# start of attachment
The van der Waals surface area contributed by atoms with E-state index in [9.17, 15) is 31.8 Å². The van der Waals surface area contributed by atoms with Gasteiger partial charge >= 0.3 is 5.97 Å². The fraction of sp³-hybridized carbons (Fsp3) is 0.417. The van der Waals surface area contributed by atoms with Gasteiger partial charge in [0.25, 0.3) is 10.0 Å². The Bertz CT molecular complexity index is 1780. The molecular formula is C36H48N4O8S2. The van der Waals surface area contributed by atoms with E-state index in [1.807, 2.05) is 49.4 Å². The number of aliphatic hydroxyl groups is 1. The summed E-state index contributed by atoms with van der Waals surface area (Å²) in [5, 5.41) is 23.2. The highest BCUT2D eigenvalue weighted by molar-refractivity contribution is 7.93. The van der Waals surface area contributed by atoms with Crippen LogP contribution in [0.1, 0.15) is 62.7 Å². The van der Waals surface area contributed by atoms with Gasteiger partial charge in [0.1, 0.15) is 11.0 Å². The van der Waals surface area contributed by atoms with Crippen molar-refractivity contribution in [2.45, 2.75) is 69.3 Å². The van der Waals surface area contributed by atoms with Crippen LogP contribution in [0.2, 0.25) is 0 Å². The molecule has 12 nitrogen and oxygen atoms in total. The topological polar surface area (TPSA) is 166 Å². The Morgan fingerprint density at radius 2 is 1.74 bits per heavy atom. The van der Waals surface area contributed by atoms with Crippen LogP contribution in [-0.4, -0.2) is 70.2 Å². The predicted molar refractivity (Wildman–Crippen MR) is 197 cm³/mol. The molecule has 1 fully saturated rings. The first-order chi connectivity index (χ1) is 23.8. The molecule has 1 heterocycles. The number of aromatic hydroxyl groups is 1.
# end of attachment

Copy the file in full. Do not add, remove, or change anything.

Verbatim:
The van der Waals surface area contributed by atoms with E-state index in [9.17, 15) is 31.8 Å². The van der Waals surface area contributed by atoms with Gasteiger partial charge >= 0.3 is 5.97 Å². The fraction of sp³-hybridized carbons (Fsp3) is 0.417. The van der Waals surface area contributed by atoms with Gasteiger partial charge in [0.25, 0.3) is 10.0 Å². The Bertz CT molecular complexity index is 1780. The molecular formula is C36H48N4O8S2. The van der Waals surface area contributed by atoms with E-state index in [1.807, 2.05) is 49.4 Å². The number of aliphatic hydroxyl groups is 1. The summed E-state index contributed by atoms with van der Waals surface area (Å²) in [5, 5.41) is 23.2. The highest BCUT2D eigenvalue weighted by molar-refractivity contribution is 7.93. The van der Waals surface area contributed by atoms with Crippen LogP contribution in [0.1, 0.15) is 62.7 Å². The van der Waals surface area contributed by atoms with Gasteiger partial charge in [0.1, 0.15) is 11.0 Å². The van der Waals surface area contributed by atoms with Crippen molar-refractivity contribution in [2.45, 2.75) is 69.3 Å². The van der Waals surface area contributed by atoms with Crippen LogP contribution in [0.2, 0.25) is 0 Å². The molecule has 12 nitrogen and oxygen atoms in total. The topological polar surface area (TPSA) is 166 Å². The Morgan fingerprint density at radius 2 is 1.74 bits per heavy atom. The van der Waals surface area contributed by atoms with Crippen LogP contribution in [-0.4, -0.2) is 70.2 Å². The predicted molar refractivity (Wildman–Crippen MR) is 197 cm³/mol. The molecule has 1 fully saturated rings. The first-order chi connectivity index (χ1) is 23.8. The molecule has 1 heterocycles. The number of aromatic hydroxyl groups is 1.